Under the Hood

Why TED is “cleaning” every single one of our video files — all 1,700 of them

Posted by: TED Guest Author


By Gwen Schroeder

When you watch a TED Talk, you see a speaker on a stage sharing a big idea. But for us in TED’s post-production department, we see each talk as the final product of a complex recipe. The speaker and their words are the most important ingredient, of course. But there are other, less-obvious ingredients in the video too — like the TED intro, the thank-you to our sponsor, the closing outro video message, as well as the lines of text overlaying the video itself, called “lower thirds,” that contain the speaker’s name, the date and the location where the talk was given.

Recently, though, we realized that we baked in a few too many ingredients. We need a simpler video file with fewer extras tacked on. Which meant we need to remake our library of 1,700+ talk videos without those extras — starting from scratch with the edited video and re-exporting it with a simpler list of ingredients.

When we started posting TED Talks in 2006, we had one sponsor, spoke in one language, and existed in only a few places: the TED.com website, the iTunes store, and Google Video. Now we have many sponsors, speak 105 languages, and share talks on YouTube, Netflix, and more than 50 video-sharing platforms around the world. Stripping down our talk files will help future-proof our entire library so we can keep serving many languages, sites and video distribution platforms.

One of the many details you might not noticed are baked into each talk—the date and location where the talk was given. These are the little things we wanted to remove and add separately.

One of the many details you might not have noticed are baked into each TED Talk—the date and location where the talk was given.

Distribution is a big deal for us — collectively, our distribution partners have delivered one billion video views as of March 2014. Some of these new partners require Korean subtitles, or ask us to translate on-screen text into a handful of different languages. Others ask that we remove the “For more talks, visit TED.com” text towards the end of our talks, because their policy doesn’t allow them to show other URLs. Many of our partners need other special ingredients for their particular audience.

In rarer cases, we need to make changes to our talk files themselves. A speaker’s name might have changed. Or we might realize that we mislabeled a talk’s date or event, and we want to correct it. And what if we want to change our water-drop intro video to something else, later on down the line?

Currently, we’re stuck with what we’ve got. And it’s meant that we’ve had to create little hacks to give some of our distribution partners their special requests. It’s fine to do this for a few people or a few partners, but as we grow, that quick hack will become time-consuming.

Some of our global partners have specific needs for talks—like subtitles in the language their audience speaks.

Some of our global partners have specific needs for talks—like subtitles in the language their audience speaks.

So instead we’re going back to the original video project file for each and every of our 1,700+ talks and, essentially, un-baking them. We’re taking out the extras — the speaker’s name, location of the event, and any other on-screen text, as well as the standard TED intro and outro — so we are left with just the main ingredient, the talk itself. At the same time, we’re creating a custom system that will allow us to add all the extra elements separately – in a way that lays them on top of the bare-bones video, dynamically. It will all be easily editable.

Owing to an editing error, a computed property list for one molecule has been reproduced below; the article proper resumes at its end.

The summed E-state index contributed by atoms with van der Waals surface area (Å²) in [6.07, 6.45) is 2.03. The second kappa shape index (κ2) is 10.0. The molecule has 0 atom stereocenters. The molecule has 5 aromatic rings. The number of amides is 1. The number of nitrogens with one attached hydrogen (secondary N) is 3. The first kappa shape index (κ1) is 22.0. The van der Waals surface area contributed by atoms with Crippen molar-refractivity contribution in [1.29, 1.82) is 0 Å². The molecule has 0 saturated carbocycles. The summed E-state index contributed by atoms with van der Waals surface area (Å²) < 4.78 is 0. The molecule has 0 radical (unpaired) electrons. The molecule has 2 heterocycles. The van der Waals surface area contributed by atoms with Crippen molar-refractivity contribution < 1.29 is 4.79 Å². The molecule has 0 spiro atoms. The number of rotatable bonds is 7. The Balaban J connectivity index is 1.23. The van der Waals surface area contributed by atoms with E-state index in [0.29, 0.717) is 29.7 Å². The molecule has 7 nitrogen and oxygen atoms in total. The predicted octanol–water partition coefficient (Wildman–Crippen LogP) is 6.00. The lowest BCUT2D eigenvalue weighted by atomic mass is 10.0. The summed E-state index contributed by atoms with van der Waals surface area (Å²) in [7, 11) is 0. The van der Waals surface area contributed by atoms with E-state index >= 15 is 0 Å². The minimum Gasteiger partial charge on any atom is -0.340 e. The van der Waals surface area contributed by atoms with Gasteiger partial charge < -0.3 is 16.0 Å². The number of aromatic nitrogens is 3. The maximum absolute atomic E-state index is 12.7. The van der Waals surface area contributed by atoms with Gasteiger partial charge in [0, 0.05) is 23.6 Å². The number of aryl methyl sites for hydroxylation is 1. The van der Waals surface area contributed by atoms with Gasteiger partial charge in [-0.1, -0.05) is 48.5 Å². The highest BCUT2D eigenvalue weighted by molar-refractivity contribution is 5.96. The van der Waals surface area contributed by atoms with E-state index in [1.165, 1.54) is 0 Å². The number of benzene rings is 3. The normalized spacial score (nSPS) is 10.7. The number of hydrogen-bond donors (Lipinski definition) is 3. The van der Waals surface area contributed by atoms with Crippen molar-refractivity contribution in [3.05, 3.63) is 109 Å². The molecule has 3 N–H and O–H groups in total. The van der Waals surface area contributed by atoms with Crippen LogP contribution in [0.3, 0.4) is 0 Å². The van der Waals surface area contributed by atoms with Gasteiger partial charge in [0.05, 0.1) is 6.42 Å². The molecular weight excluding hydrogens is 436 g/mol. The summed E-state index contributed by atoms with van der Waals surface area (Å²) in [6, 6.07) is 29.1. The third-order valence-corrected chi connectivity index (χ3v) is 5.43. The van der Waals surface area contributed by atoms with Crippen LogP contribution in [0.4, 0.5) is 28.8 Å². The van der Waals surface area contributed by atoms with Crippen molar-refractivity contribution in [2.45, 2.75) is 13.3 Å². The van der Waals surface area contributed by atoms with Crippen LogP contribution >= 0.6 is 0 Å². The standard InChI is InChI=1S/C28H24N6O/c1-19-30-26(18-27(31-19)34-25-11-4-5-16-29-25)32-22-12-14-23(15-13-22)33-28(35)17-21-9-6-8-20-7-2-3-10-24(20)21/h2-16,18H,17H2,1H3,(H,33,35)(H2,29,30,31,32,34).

This new video is called the “clean” talk; thus, this project has been dubbed Clean Re-Exports, or, around the office, Project Cleans. It is easily the largest project that I’ve ever managed in my career. In order to create cleans, we have to track down over 10,000 individual media files. Have you ever stressed over losing a single file on your computer? Imagine having to track down thousands, going back 5 to 7 years. There are inevitable holes in our electronic archive, so that means physically going down to our storage unit, pulling tapes and re-digitizing hours of media. Once we track down the media, I assign the un-baking work to 10 different freelance editors.

We started in January, and by now we’ve completed about 30% of the archive. More than 800 talks of our videos are somewhere in the process pipeline of getting “cleaned.” Meanwhile, we’re giving the same treatment to each new talk we post from Monday through Friday so we don’t have to go back to it later.

Another little element you might not notice are a part of each and every talk.

Another little element you might not notice are a part of each and every talk.

At some point along the pipeline, more than one third of TED’s entire staff will have a hand in this clean re-export project. This includes our 22-member production team, who are all deeply involved in the project; our distribution team, who understand the needs of each of our individual partners; our partnerships team, who work with sponsor on new ads; our editorial team, who check the copy for mistakes; and our interns, who double-check it all.

It’s tedious at times, and it can be easy to lose sight of the goal. But the other day we tested the back-end system built in-house by our engineering team to stitch all the pieces together — clean video + titles + intro/outro video + subtitles — and were so excited to see it produce the finished video quickly and cleanly. You couldn’t tell the difference against what’s currently on the site.

It’s an uphill battle, yes, but this work is vital for our mission of sharing ideas, allowing us to reach more and more people than ever before.

*Gwen is our Post Production Manager. When she’s not at work, she can be found running marathons with a camera strapped on her head.